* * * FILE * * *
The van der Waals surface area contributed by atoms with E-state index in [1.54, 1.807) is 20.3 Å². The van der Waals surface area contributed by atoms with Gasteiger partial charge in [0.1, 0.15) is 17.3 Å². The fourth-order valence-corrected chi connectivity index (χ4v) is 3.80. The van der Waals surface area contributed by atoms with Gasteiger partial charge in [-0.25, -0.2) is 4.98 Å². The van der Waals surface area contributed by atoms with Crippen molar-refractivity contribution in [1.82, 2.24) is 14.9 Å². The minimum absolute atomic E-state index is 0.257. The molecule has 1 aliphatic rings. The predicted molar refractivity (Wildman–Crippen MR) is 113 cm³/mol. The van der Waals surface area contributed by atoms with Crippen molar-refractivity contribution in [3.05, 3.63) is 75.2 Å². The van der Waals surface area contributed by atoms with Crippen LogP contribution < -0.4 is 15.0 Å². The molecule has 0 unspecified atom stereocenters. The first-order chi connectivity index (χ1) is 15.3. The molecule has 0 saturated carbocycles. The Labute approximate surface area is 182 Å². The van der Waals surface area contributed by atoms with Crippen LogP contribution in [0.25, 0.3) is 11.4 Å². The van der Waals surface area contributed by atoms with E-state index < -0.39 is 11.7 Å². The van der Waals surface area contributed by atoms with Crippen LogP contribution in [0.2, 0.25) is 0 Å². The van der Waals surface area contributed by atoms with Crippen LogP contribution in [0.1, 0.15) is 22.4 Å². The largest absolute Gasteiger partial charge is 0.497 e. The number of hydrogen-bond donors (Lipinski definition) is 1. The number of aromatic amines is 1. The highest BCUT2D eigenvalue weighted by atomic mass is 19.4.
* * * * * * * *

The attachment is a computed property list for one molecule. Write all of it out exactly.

The van der Waals surface area contributed by atoms with E-state index in [1.54, 1.807) is 20.3 Å². The van der Waals surface area contributed by atoms with Gasteiger partial charge in [0.1, 0.15) is 17.3 Å². The fourth-order valence-corrected chi connectivity index (χ4v) is 3.80. The van der Waals surface area contributed by atoms with Gasteiger partial charge in [-0.25, -0.2) is 4.98 Å². The van der Waals surface area contributed by atoms with Crippen molar-refractivity contribution in [1.82, 2.24) is 14.9 Å². The minimum absolute atomic E-state index is 0.257. The molecule has 1 aliphatic rings. The predicted molar refractivity (Wildman–Crippen MR) is 113 cm³/mol. The van der Waals surface area contributed by atoms with Crippen molar-refractivity contribution in [3.05, 3.63) is 75.2 Å². The van der Waals surface area contributed by atoms with Crippen LogP contribution < -0.4 is 15.0 Å². The molecule has 0 unspecified atom stereocenters. The first-order chi connectivity index (χ1) is 15.3. The molecule has 0 saturated carbocycles. The Labute approximate surface area is 182 Å². The van der Waals surface area contributed by atoms with Crippen LogP contribution in [0.25, 0.3) is 11.4 Å². The van der Waals surface area contributed by atoms with E-state index < -0.39 is 11.7 Å². The van der Waals surface area contributed by atoms with Crippen LogP contribution in [0.2, 0.25) is 0 Å². The van der Waals surface area contributed by atoms with Crippen LogP contribution in [0.1, 0.15) is 22.4 Å². The largest absolute Gasteiger partial charge is 0.497 e. The number of hydrogen-bond donors (Lipinski definition) is 1. The number of aromatic amines is 1. The highest BCUT2D eigenvalue weighted by atomic mass is 19.4.